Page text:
Over half of doctors (55%) who graduated overseas did not have legal representation when facing a fitness-to-practice hearing with the Medical Council, according to figures obtained by Medical Protection covering 2018-21.
The figures, obtained by Medical Protection through an FOI request to the Medical Council, also showed that those overseas medical graduates without legal representation were more likely to receive a harsher sanction – 30% either had their registration suspended or cancelled from the medical register. In comparison, merely 6% of overseas medical graduates with legal representation either had their registration suspended or cancelled.
A higher proportion (14%) of overseas medical graduates with legal representation had a ‘no findings’ outcome – the most lenient outcome – at their fitness-to-practice hearings, while only 3% of those without legal representation received that outcome.
The Medical Practitioners (Amendment) Act 2017 makes it mandatory for all doctors to provide evidence to the Medical Council that they have adequate indemnity which protects them from clinical negligence claims. Medical Protection says this legal requirement is reassuring for both doctors and patients, but may not be sufficient given doctors require support with other matters such as fitness-to-practice hearings, complaints, or disciplinary proceedings arising from their clinical work.
Legal representation at fitness to practice hearings can be extremely stressful and costly, and many doctors will be unable to self-fund their defence if they do not have protection in place. Medical Protection said more could be done to help doctors who are new to the country, understand the need for comprehensive professional protection.
Dr Rob Hendry, Medical Director at Medical Protection said:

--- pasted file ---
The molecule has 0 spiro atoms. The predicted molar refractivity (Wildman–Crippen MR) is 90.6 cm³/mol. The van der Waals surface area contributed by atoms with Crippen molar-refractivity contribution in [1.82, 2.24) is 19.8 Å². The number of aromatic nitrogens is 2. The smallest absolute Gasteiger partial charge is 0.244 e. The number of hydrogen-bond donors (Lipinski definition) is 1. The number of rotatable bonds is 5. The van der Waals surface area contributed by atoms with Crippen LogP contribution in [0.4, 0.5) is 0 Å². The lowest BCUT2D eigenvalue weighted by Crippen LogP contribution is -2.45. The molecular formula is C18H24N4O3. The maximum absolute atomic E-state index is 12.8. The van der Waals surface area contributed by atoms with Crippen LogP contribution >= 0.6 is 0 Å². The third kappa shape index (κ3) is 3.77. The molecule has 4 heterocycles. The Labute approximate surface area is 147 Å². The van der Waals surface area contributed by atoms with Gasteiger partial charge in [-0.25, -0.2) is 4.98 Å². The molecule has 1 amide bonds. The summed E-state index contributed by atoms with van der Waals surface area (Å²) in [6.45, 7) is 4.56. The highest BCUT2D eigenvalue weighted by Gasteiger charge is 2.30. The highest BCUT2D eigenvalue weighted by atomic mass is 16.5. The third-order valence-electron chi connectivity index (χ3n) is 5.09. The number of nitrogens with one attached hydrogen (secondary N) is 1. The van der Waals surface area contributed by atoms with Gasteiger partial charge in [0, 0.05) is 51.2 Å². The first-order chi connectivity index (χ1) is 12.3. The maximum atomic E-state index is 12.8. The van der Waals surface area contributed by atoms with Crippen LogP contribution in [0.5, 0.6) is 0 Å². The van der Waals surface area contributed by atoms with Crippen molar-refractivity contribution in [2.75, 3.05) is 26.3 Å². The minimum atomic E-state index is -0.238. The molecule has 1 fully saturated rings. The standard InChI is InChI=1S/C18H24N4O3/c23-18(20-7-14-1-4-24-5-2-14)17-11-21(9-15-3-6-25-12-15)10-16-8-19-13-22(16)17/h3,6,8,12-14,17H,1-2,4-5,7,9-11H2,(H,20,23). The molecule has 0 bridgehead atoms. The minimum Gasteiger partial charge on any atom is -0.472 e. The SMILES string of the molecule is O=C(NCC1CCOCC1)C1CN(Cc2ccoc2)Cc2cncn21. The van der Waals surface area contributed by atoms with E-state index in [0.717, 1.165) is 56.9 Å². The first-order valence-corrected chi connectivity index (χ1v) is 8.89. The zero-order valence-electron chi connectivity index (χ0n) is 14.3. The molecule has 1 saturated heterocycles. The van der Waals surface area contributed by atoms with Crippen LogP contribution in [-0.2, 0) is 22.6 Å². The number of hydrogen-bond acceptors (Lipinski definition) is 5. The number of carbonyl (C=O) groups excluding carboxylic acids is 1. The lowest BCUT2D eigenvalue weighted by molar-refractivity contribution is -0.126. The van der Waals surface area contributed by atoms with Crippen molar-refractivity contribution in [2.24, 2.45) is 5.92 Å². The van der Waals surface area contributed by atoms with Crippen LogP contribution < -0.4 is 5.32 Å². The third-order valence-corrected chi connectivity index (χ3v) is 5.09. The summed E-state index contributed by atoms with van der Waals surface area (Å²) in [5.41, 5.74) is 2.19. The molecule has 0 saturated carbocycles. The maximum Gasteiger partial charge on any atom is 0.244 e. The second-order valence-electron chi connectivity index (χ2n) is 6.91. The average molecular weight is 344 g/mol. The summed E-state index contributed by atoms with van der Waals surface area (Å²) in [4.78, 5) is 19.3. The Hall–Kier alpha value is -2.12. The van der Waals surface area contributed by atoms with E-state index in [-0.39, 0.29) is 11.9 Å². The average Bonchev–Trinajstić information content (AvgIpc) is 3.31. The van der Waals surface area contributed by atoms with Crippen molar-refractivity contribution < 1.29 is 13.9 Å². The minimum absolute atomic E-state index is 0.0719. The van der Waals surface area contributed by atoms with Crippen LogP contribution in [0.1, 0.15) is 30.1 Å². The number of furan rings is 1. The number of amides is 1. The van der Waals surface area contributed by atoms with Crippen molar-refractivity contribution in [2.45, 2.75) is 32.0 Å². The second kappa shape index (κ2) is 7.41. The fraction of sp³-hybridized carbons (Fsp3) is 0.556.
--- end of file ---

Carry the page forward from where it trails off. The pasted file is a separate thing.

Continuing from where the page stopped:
“Medical Protection supports doctors from the moment a Medical Council complaint is received, to its conclusion at a tribunal. We see how a Medical Council investigation impacts on the doctors’ mental health and reputation. Medical Council investigations often take several months – and sometimes years – to conclude and the hearings can last weeks. For some, fitness to practise proceedings have career ending implications.
“I cannot imagine facing this process alone, without someone fighting my corner. Sadly, 55% of doctors who graduated overseas do, compared to 32% of doctors who trained in Ireland. And the majority of that 55% go on to face tougher sanctions at their hearing when compared to those with legal representation.
“The various guidelines and requirements that come with working in Irish healthcare can be bewildering for any doctor. But it can be even more difficult for those who did not train in Ireland. Indeed, professional protection requirements in Ireland are different to those in other countries and many coming to work with the HSE may assume that the state Clinical Indemnity Scheme (CIS) provides blanket protection when it only protects against clinical negligence claims in the public sector.
“It is vital that doctors who are new to Ireland receive a better induction, including clear information about professional protection arrangements. We will also work with the Medical Council to see what more could be done at the point of registration to improve the information that new doctors from overseas receive.
“We believe the Medical Council, employers and locum agencies all have a role to play in making improvements in this area and we look forward to working with them on this.”
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About Medical Protection
Medical Protection is a trading name of The Medical Protection Society Limited (“MPS”). MPS is the world’s leading protection organisation for doctors, dentists and healthcare professionals. We protect and support the professional interests of more than 300,000 members around the world. Membership provides access to expert advice and support and can also provide, depending on the type of membership required, the right to request indemnity for any complaints or claims arising
from professional practice.
Our in-house experts assist with the wide range of legal and ethical problems that arise from professional practice. This can include clinical negligence claims, complaints, medical and dental council inquiries, legal and ethical dilemmas, disciplinary procedures, inquests and fatal accident inquiries.
Our philosophy is to support safe practice in medicine and dentistry by helping to avert problems in the first place. We do this by promoting risk management through our workshops, E-learning, clinical risk assessments, publications, conferences, lectures and presentations.
MPS is not an insurance company. All the benefits of membership of MPS are discretionary as set out in the Memorandum and Articles of Association.